PORTLAND, Ore. -- Freescale Semiconductor's embedded DSP targets scalable video coding (SVC) using a customizable H.264/SVC algorithm for its StarCore DSP. The chip maker said its design enables cost-effective media gateways, high-end video conferencing systems and IPTV distribution systems by eliminating the need for Pentium-grade processors for coding.
"Today you need something like a fast Pentium processor to do SVC, making it both cost and power-consumption prohibitive for media gateways and the end points in most video conferencing systems," said John Dixon, media marketing manager at Freescale. "What we now offer with a DSP-based solution is a much lower price point for use with gateways, as well as the flexibility to scale down in the future to even smaller, less expensive DSPs-based devices."
SVC enables a single encoder to create a video streams that contains several sub-bitstreams that can be separately decoded by dropping packets, allowing algorithms to down-sample for lower spatial resolution, slower frame rates and lower quality--or a combination of the three--as required for specific viewing devices. Hence, it is said to solve problems with stutters and stops, choppy frames, delays, blurred motion and broken pictures suffered by traditional video conferencing systems.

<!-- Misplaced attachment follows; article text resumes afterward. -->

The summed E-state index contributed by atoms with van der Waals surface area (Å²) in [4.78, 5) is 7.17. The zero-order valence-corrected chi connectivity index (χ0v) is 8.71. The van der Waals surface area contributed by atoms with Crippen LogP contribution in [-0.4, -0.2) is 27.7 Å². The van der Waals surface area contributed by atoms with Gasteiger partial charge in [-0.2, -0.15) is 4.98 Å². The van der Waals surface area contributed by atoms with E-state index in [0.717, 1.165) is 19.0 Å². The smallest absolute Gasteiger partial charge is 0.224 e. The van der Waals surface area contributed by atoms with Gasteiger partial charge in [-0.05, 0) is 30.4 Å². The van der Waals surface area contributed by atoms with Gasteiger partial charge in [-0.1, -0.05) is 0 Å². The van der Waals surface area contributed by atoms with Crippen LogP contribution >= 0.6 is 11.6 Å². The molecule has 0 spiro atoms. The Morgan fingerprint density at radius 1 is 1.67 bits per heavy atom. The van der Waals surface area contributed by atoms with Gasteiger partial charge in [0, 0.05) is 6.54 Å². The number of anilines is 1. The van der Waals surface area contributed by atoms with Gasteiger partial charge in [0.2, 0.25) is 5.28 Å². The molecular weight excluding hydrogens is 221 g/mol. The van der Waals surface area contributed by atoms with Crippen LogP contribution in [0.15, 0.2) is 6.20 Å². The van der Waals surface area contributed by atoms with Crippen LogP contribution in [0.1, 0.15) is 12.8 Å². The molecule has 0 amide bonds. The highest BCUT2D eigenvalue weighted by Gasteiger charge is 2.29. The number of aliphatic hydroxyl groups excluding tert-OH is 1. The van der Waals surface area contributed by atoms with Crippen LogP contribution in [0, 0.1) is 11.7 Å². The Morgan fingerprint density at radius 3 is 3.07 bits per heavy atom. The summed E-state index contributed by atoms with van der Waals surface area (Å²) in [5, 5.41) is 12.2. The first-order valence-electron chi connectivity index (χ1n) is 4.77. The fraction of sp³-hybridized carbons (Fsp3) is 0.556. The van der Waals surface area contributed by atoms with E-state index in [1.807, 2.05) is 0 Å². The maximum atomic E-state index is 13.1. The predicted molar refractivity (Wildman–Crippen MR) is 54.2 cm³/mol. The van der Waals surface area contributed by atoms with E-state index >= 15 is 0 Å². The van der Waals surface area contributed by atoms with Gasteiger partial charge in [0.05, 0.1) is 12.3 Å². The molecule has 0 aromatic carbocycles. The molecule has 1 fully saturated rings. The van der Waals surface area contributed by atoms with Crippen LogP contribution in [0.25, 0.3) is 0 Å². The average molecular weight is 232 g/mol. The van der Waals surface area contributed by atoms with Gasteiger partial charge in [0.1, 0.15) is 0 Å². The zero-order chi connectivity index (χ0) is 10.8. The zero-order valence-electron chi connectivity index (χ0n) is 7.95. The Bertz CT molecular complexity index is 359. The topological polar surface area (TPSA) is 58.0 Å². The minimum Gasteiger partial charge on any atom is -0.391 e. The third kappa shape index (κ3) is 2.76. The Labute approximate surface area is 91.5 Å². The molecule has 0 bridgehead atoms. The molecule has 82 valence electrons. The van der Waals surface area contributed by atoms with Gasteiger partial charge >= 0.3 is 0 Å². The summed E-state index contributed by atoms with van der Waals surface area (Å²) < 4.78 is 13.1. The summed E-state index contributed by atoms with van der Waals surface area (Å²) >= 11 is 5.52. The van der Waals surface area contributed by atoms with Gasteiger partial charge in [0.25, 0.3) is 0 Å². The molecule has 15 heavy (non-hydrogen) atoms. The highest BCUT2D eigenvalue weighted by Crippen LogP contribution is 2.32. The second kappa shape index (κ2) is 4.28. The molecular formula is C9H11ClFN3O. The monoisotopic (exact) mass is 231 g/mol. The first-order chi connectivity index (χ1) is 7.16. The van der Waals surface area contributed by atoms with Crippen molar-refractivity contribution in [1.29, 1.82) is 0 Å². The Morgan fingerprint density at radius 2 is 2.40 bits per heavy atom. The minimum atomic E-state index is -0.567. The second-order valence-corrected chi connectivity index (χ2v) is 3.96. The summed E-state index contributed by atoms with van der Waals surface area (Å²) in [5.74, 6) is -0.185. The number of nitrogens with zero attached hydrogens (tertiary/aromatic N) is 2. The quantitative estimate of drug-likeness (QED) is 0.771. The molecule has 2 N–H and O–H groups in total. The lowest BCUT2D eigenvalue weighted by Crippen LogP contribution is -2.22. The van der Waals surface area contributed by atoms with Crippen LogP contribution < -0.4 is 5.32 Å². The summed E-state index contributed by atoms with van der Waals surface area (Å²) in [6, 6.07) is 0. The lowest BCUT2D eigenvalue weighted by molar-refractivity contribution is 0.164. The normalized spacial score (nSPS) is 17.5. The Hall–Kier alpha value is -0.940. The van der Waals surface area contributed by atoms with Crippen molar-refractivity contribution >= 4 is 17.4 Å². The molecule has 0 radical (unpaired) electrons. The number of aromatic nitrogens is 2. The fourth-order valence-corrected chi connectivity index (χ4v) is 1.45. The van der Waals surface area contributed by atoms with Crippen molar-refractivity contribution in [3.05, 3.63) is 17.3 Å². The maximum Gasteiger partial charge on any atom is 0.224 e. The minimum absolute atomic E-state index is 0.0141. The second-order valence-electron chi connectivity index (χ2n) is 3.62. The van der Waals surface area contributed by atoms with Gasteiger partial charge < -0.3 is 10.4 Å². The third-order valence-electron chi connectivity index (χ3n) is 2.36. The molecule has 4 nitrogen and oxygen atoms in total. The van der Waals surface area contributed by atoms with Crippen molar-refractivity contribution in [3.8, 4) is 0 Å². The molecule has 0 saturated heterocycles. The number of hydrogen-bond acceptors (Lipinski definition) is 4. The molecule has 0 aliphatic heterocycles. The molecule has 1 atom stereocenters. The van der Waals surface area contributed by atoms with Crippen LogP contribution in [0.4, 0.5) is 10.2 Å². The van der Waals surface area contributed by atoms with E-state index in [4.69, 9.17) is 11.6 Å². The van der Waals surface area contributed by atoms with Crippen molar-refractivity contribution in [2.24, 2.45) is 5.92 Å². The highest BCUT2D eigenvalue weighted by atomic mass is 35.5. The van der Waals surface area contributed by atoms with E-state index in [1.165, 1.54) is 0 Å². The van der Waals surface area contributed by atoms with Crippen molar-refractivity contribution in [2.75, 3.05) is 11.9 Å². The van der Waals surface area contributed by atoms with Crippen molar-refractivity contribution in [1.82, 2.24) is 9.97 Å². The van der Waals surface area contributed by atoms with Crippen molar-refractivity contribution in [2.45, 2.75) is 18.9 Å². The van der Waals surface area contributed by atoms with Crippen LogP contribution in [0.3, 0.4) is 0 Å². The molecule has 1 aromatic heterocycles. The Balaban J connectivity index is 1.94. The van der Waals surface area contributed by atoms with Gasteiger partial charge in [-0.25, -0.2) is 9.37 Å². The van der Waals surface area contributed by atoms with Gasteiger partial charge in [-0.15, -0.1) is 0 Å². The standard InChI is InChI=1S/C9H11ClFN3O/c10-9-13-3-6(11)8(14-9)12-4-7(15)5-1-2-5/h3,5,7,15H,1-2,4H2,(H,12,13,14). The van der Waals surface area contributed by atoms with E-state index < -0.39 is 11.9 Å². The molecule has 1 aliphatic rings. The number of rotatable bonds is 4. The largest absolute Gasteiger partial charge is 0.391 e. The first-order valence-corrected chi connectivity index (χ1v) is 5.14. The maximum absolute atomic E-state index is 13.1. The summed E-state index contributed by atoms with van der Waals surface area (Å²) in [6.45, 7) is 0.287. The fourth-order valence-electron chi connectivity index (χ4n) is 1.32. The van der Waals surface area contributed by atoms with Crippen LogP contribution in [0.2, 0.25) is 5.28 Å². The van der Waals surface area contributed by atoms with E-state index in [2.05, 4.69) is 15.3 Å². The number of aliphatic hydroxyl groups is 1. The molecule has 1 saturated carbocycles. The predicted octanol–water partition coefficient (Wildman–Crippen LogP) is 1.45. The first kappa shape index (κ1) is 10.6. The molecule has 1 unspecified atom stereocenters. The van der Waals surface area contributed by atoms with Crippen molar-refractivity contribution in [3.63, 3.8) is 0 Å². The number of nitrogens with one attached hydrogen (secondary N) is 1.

The MSC825x DSP is the first to implement the H.264/SVC algorithm. It is touted a fully programmable part that can handle realtime 1080p video streams at 30 frames per second, but which can be down-sampled by clients to as slow as 176p at 7.5 frames per second. The StarCore-based DSP also encodes and decodes H.264/SVC, and handles over 30 other legacy voice and video compression algorithms.
Dixon claimed Freescale MSC825x is twice as fast as the Texas Instrument C64x. The MSC825x also comes with software migration tools for translating existing TI DSP code into Freescale DSP code, for one-, two-, four- or six-core processors.